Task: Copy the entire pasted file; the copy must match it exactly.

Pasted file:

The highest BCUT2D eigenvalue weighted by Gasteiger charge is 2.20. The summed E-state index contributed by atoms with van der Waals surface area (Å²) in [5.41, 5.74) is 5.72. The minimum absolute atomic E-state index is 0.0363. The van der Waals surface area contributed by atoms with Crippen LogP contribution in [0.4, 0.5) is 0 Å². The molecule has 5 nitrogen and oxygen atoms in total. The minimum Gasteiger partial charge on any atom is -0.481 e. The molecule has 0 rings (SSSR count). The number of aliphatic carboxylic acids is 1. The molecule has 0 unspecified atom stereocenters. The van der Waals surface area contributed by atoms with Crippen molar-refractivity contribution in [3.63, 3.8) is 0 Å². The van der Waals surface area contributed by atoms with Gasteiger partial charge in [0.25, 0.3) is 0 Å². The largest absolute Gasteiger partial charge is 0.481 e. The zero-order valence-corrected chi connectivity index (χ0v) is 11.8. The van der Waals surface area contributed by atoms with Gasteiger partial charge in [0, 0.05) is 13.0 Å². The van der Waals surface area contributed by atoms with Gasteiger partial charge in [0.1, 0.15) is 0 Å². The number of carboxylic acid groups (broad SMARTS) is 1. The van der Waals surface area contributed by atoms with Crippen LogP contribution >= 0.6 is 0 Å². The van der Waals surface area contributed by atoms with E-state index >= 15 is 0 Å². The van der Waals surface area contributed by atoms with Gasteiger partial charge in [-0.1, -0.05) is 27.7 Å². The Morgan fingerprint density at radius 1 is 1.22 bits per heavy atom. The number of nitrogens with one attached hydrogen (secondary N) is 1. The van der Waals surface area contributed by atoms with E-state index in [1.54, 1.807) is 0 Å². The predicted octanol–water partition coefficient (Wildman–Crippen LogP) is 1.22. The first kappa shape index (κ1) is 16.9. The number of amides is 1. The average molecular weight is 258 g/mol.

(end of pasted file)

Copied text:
The highest BCUT2D eigenvalue weighted by Gasteiger charge is 2.20. The summed E-state index contributed by atoms with van der Waals surface area (Å²) in [5.41, 5.74) is 5.72. The minimum absolute atomic E-state index is 0.0363. The van der Waals surface area contributed by atoms with Crippen LogP contribution in [0.4, 0.5) is 0 Å². The molecule has 5 nitrogen and oxygen atoms in total. The minimum Gasteiger partial charge on any atom is -0.481 e. The molecule has 0 rings (SSSR count). The number of aliphatic carboxylic acids is 1. The molecule has 0 unspecified atom stereocenters. The van der Waals surface area contributed by atoms with Crippen molar-refractivity contribution in [3.63, 3.8) is 0 Å². The van der Waals surface area contributed by atoms with Gasteiger partial charge in [0.25, 0.3) is 0 Å². The largest absolute Gasteiger partial charge is 0.481 e. The zero-order valence-corrected chi connectivity index (χ0v) is 11.8. The van der Waals surface area contributed by atoms with Gasteiger partial charge in [0, 0.05) is 13.0 Å². The van der Waals surface area contributed by atoms with Gasteiger partial charge in [0.1, 0.15) is 0 Å². The number of carboxylic acid groups (broad SMARTS) is 1. The van der Waals surface area contributed by atoms with Crippen LogP contribution >= 0.6 is 0 Å². The van der Waals surface area contributed by atoms with E-state index >= 15 is 0 Å². The van der Waals surface area contributed by atoms with Gasteiger partial charge in [-0.1, -0.05) is 27.7 Å². The Morgan fingerprint density at radius 1 is 1.22 bits per heavy atom. The number of nitrogens with one attached hydrogen (secondary N) is 1. The van der Waals surface area contributed by atoms with E-state index in [1.54, 1.807) is 0 Å². The predicted octanol–water partition coefficient (Wildman–Crippen LogP) is 1.22. The first kappa shape index (κ1) is 16.9. The number of amides is 1. The average molecular weight is 258 g/mol.